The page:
Tomorrow, in IHP’s Featured Article, my colleague Bruno Meessen will reflect on a particularly bloody day in 1914 and draw some lessons for global health. Yet, it’s increasingly obvious that people don’t seem to be very good at learning any lessons from the past. As the headlines can tell us, modernization and technological advances haven’t made us much more ‘human’, in the good sense of the word – even in the smug European Union we’re learning that painful lesson again at this very moment. But maybe I’m too pessimistic – after all, I’m part of the ‘doom and gloom’ Generation X. From what I hear, Generation Y is far more ‘hands on’ and pragmatic. We’ll need them in the years ahead.
But if you ask me whether the human species is able to destroy itself in the coming decades, I’d say wholeheartedly ‘yes we can!’. I’ll explain why.
I personally think we urgently need a kind of “1989 moment” for current global capitalism, dominated as it is by multinational companies, “the markets”, the ultra-rich and/or parts of the financial sector. In the best Hollywood tradition, huge masses would suddenly understand that this system isn’t working, neither socially nor ecologically, and would take to the streets. Unfortunately, we’re not anywhere near such a sudden awareness. Even if capitalism only exists for a bit more than 300 years, and so you would think we should be able to come up with something else again, I’ve become very pessimistic about our ability to come up with an alternative system in the medium term – that’s one key difference with 1989 (when at least some alternative was around). There’s something about capitalism, greed and status differentiation that seems to appeal to most human beings. The word ‘resilient’ has been invented for capitalism, it appears, even if Marx thought otherwise. By way of comparison, I’m a lot more optimistic about the fact that human rights can, in a few decades, be seen as universal. But really questioning capitalism? As in ‘people matter, the economy comes second’? …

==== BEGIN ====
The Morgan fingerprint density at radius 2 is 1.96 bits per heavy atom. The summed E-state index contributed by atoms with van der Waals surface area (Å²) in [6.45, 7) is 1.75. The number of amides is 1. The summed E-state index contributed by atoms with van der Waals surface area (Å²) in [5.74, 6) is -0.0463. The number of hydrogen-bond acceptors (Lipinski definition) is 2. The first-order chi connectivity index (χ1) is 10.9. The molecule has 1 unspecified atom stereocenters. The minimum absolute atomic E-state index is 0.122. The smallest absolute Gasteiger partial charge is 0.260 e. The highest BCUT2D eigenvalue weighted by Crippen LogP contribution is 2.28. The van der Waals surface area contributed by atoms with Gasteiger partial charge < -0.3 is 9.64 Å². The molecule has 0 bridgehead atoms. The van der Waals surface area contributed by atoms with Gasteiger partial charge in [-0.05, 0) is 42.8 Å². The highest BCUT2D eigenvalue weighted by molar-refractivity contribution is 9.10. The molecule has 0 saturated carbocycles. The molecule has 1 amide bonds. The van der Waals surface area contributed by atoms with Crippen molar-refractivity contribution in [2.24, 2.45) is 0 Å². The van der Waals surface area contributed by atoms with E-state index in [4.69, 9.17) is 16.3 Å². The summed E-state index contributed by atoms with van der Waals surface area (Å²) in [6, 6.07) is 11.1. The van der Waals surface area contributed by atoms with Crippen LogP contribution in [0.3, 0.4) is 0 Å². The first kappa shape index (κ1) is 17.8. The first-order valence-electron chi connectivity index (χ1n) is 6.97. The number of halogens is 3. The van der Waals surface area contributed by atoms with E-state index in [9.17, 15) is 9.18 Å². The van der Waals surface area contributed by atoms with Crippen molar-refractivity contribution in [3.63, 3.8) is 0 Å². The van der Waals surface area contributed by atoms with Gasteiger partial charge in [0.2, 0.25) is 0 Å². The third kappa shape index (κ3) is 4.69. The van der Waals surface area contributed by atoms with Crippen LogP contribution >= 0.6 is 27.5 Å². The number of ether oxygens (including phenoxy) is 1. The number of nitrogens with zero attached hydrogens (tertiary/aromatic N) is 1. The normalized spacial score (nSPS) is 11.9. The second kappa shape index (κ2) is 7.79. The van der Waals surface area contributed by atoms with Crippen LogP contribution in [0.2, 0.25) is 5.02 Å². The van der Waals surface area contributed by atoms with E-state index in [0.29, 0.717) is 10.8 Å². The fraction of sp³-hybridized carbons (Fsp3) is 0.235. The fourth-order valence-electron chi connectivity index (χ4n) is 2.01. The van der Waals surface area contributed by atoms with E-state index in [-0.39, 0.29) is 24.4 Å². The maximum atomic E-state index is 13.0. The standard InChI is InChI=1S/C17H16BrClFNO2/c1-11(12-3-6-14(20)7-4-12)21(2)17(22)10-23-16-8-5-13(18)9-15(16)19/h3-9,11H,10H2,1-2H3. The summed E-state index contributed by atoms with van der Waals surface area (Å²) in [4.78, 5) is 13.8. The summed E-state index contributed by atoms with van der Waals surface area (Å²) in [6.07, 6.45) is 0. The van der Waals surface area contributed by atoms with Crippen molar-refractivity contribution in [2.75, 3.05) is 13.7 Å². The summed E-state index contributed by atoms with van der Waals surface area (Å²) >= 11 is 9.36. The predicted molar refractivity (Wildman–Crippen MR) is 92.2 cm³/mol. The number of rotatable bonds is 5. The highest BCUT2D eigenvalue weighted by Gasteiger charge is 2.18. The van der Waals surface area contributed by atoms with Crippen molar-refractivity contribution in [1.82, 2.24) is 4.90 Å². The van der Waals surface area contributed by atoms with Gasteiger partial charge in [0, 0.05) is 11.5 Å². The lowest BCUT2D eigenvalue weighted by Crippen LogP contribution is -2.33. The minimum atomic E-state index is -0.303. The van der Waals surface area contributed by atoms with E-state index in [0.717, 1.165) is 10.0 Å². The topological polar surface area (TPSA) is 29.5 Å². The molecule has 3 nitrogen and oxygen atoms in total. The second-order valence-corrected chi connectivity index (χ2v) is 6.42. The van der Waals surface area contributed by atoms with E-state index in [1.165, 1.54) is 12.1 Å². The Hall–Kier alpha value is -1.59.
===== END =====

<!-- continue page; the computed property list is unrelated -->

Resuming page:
A 1989-style moment for global capitalism would require people on both sides of the political spectre to come to this realization – well, you don’t need the Ayn Rand crowd, but you do need people on board who identify themselves as ‘centre-right’. Instead we see that even among the so called ‘left’, people are very divided. Some think it is possible to arrive eventually at an inclusive/green capitalism, others don’t believe this at all and have even become very cynical about our liberal representative democracies, with anti-representative democracy theorists at the forefront (although these neo-anarchists don’t consider themselves as leftwing anymore), pointing out the oligarchic capture in our plutocratic systems.
In short, reaching a critical mass of people on both sides of the spectre, who understand the intrinsic long term destructiveness of this system, and who are willing to change their own lifestyles drastically too, I don’t see it happen any time soon, even if awareness of global and national inequality has no doubt increased vastly in recent years. Yet, I might be wrong – somebody like David Graeber seems to believe that we will see 2011, years from now, as a watershed moment, when suddenly things began to seem politically feasible that had been considered as ‘unrealistic’ before.